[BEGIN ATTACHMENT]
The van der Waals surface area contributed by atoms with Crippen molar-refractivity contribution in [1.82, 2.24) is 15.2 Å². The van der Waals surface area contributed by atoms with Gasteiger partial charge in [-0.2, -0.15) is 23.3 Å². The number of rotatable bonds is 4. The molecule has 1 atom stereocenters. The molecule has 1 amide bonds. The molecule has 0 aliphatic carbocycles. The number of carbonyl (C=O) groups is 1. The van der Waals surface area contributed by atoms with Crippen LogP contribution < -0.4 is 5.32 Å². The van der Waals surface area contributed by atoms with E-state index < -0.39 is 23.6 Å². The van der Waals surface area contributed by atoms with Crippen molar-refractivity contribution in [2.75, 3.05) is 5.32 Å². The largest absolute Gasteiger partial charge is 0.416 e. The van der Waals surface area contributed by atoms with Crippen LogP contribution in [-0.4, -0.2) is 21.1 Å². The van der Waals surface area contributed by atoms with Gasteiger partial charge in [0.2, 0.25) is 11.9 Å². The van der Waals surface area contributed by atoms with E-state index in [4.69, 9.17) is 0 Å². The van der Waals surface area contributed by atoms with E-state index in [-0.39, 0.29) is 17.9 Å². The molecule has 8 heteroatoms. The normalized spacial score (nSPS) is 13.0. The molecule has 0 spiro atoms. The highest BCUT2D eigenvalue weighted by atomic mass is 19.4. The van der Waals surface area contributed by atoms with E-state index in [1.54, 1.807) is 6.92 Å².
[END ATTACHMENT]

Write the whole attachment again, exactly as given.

The van der Waals surface area contributed by atoms with Crippen molar-refractivity contribution in [1.82, 2.24) is 15.2 Å². The van der Waals surface area contributed by atoms with Gasteiger partial charge in [-0.2, -0.15) is 23.3 Å². The number of rotatable bonds is 4. The molecule has 1 atom stereocenters. The molecule has 1 amide bonds. The molecule has 0 aliphatic carbocycles. The number of carbonyl (C=O) groups is 1. The van der Waals surface area contributed by atoms with Crippen LogP contribution < -0.4 is 5.32 Å². The van der Waals surface area contributed by atoms with E-state index < -0.39 is 23.6 Å². The van der Waals surface area contributed by atoms with Crippen molar-refractivity contribution in [2.75, 3.05) is 5.32 Å². The largest absolute Gasteiger partial charge is 0.416 e. The van der Waals surface area contributed by atoms with Crippen LogP contribution in [-0.4, -0.2) is 21.1 Å². The van der Waals surface area contributed by atoms with Gasteiger partial charge in [0.2, 0.25) is 11.9 Å². The van der Waals surface area contributed by atoms with E-state index in [4.69, 9.17) is 0 Å². The van der Waals surface area contributed by atoms with E-state index in [-0.39, 0.29) is 17.9 Å². The molecule has 8 heteroatoms. The normalized spacial score (nSPS) is 13.0. The molecule has 0 spiro atoms. The highest BCUT2D eigenvalue weighted by atomic mass is 19.4. The van der Waals surface area contributed by atoms with E-state index in [1.54, 1.807) is 6.92 Å².